Add to this the substantial income from UN peacekeeping operations, paid for the use of the nation’s war materiel (planes, helicopters, machine guns, armed personnel carriers, etc.). Incidentally, as if these were individual payments for personnel services, most top TPLF generals freely use the monies without any accountability. Also, there are additional authorizations by donors to funnel in monies in response to some activities, mostly security and defense related.

International data (World Bank and OECD) have unmistakably shown that, of 132 Official Development Assistance (ODA) recipient countries in the developing world, Ethiopia figures most prominently as the second largest recipient of international aid – only preceded by Afghanistan!

Therefore, unlike anytime before in the history of our country, the flow of foreign aid has been massive with the TPLF having subcontracted the nation’s foreign and defence policies to serve the interests of foreign powers. This is paid under the different guises, Ethiopia doing the footwork to coalesce Africa around Western interests and stabilizing our sub-region – the Horn of Africa. Recall what role Meles Zenawi, who was nicknamed the GMO Ambassador to Africa, played in surreptitiously promoting genetically modified organisms GMOs) into African foods. Of course, it earned him the respect of international big businesses that have brought with them the support of political leaders in different Western countries.

The greatest joke is Ethiopia stabilizing the Horn of Africa, as we saw it in Somalia and now South Sudan. That lie flies in the face of the reality; the facts would become clearer only in time, that the entry into Somalia of Ethiopian forces, continued Western support for it and the consequent violation of Somali human rights has been the major cause for the deterioration of the situation in that country. Contrary to the intended objective, in fact it ended up facilitating Al Qaeda entry and the groundswell of support it enjoyed there. It is no secret that US sources indicate in Counterinsurgency in Somalia: Lessons Learned from the African Union Mission in Somalia, 2007-2013 that, by 2008 “some 2,000 foreign fighters had entered Somalia, approximately 40 percent of them from the Somali diaspora” to fight Ethiopian forces. Is this the stabilization they are talking about?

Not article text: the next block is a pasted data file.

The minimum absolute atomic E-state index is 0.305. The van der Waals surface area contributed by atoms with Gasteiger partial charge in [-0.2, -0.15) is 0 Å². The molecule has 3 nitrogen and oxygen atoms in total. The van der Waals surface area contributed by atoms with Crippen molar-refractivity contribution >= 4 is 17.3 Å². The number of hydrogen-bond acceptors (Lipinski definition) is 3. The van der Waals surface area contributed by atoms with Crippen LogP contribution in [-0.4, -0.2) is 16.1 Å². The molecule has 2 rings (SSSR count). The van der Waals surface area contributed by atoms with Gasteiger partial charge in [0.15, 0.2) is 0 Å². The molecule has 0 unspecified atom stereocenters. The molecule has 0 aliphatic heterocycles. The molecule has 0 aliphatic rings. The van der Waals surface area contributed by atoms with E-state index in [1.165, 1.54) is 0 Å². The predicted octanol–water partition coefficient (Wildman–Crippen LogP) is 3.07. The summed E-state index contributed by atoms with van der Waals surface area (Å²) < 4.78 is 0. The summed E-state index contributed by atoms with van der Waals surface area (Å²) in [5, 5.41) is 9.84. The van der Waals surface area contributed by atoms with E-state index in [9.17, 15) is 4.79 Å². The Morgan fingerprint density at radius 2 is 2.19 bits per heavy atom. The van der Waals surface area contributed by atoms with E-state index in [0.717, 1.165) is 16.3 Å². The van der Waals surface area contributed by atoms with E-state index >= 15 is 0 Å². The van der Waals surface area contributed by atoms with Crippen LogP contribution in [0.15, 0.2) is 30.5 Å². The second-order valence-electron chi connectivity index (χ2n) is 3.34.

That aside, let me state that, in spite of the opportunities these have availed the TPLF in terms of substantial foreign financing, it is factual to point out that none of thus funds have gone toward improving the lives of the huge masses of poverty stricken Ethiopians. In fact, both the Al-Shabab and Al-Qaeda presence in our region has benefitted the TPLF to silence Ethiopians demanding accountable governance, respect for their fundamental civil rights of citizens. Today, most of those early activists either ended up fleeing their country, or are rotting in jails sentenced as agents of terrorism!

The West has done little to end this abomination on Ethiopians and Somalia’s citizens to this day, although in clear vision of the entire world Ethiopians have continued to suffer in the hands of the most brutal Stalinist regime!

Consequently, on the economic front especially regarding improvement of the lives of Ethiopians in poverty, both the TPLF and its foreign friends are exaggerating Ethiopia’s ‘economic miracles’ as a strategy of warding criticisms off against the regime and themselves. In reality, in an environment of corruption Ethiopia has performed poorly. This is also what the data analyzed by Mo Ibrahim Index on 2014 has testified, as has the Social Progress Index (SPI) for 2015, released days ago.